On appeal from the Superior Court, Law Division-Probate Part, Somerset County.
Gaulkin and Stern. The opinion of the court was delivered by Stern, J.s.c. (temporarily assigned).
This appeal requires us to decide whether a writing signed by decedent Esther Smith should be admitted to probate as a holographic will pursuant to N.J.S.A. 3B:3-3. Under that statute, a will "is valid as a holographic will, whether or not witnessed, if the signature and material provisions are in the handwriting of the testator."
Shortly after her husband's death in March 1984, decedent delivered a document, handwritten and signed by her, to the attorney for her late husband's estate. There is no contention that the writing does not meet the formal requirements of the statute. The writing in its entirety reads as follows:
My entire estate is to be left jointly to my step-daughter Roberta Crowley 178 Tillotson Rd., Fanwood, N.J., and my step-son David J. Smith 112 Hillside Ave. Watchung, N.J.
The stepdaughter and stepson are children of decedent's late husband by a previous marriage. Decedent's husband had left his entire estate to her; the attorney to whom she delivered the writing represented the estate. Mrs. Smith died on October 24, 1984. Probate is challenged by decedent's heirs who would take by intestacy.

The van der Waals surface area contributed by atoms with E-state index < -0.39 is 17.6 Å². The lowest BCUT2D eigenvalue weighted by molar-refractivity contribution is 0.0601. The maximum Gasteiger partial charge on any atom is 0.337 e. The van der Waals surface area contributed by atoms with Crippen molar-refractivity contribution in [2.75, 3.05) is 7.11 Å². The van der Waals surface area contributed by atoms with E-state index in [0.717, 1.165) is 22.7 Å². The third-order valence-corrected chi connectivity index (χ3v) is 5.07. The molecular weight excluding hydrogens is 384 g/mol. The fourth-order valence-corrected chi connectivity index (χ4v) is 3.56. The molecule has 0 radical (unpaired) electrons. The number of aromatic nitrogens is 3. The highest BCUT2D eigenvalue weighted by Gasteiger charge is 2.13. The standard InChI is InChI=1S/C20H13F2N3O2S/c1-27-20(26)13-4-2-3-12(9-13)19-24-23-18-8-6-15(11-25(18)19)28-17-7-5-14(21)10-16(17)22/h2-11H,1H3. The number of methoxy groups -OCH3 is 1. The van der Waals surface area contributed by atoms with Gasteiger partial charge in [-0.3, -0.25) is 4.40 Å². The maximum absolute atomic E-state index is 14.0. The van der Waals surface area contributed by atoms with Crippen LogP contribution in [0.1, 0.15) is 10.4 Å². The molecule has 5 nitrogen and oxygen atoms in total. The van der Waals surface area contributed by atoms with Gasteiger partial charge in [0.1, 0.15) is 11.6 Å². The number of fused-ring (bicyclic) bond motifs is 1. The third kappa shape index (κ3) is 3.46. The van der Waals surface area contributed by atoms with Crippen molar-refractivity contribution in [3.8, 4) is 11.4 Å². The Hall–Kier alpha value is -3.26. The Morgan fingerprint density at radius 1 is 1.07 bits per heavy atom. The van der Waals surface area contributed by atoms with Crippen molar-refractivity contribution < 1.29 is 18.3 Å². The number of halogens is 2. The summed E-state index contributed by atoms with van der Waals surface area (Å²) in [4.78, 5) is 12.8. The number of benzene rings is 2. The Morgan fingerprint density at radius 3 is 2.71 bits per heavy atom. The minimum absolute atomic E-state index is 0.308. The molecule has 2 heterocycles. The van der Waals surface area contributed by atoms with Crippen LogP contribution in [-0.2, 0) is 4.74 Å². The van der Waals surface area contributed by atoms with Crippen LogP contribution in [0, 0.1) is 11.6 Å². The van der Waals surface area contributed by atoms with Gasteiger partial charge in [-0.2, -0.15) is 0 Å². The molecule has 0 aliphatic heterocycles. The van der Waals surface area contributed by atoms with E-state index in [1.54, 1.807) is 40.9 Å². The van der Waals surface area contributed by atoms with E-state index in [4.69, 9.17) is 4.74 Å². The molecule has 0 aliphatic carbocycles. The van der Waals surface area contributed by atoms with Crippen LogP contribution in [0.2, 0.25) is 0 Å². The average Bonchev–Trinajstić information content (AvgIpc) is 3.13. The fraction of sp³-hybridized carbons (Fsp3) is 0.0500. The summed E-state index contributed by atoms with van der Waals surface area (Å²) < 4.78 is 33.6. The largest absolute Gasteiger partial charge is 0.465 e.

During the hearing on the complaint for probate, the attorney and stepdaughter testified. The latter indicated the good relationship between decedent and Ms. Crowley, Mr. Smith and their families. The attorney was 84 at the time of the hearing and retired from the practice of law. He stated that decedent "gave me this document and said this is my will, this is how I want my estate to go." She further "told me at that if she's going to make any changes, she would let me know." She never subsequently made any changes nor asked for a draft of a formal will.
At the time decedent delivered the document to the attorney, he asked her who she wanted to serve as executor. Decedent indicated that David Smith should so act, and the attorney made a notation to that effect on the face of the writing. On cross-examination, the attorney stated that decedent told him "Harry, this is my ...